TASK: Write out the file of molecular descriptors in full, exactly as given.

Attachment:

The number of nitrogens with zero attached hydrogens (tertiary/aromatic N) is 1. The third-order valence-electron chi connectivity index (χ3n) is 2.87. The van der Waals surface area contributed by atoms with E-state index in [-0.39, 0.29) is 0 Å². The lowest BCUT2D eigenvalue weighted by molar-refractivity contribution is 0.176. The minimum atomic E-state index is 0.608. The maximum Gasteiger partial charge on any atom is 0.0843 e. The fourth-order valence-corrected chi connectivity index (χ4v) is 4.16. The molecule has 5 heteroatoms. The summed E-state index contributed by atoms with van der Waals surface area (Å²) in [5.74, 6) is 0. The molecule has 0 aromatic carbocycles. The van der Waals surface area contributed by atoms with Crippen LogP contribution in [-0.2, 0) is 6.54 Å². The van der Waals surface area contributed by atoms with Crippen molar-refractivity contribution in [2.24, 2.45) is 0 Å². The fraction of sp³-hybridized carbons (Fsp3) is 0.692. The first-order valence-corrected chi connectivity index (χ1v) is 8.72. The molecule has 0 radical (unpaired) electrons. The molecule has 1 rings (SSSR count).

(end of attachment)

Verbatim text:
The number of nitrogens with zero attached hydrogens (tertiary/aromatic N) is 1. The third-order valence-electron chi connectivity index (χ3n) is 2.87. The van der Waals surface area contributed by atoms with E-state index in [-0.39, 0.29) is 0 Å². The lowest BCUT2D eigenvalue weighted by molar-refractivity contribution is 0.176. The minimum atomic E-state index is 0.608. The maximum Gasteiger partial charge on any atom is 0.0843 e. The fourth-order valence-corrected chi connectivity index (χ4v) is 4.16. The molecule has 5 heteroatoms. The summed E-state index contributed by atoms with van der Waals surface area (Å²) in [5.74, 6) is 0. The molecule has 0 aromatic carbocycles. The van der Waals surface area contributed by atoms with Crippen LogP contribution in [-0.2, 0) is 6.54 Å². The van der Waals surface area contributed by atoms with Crippen molar-refractivity contribution in [2.24, 2.45) is 0 Å². The fraction of sp³-hybridized carbons (Fsp3) is 0.692. The first-order valence-corrected chi connectivity index (χ1v) is 8.72. The molecule has 0 radical (unpaired) electrons. The molecule has 1 rings (SSSR count).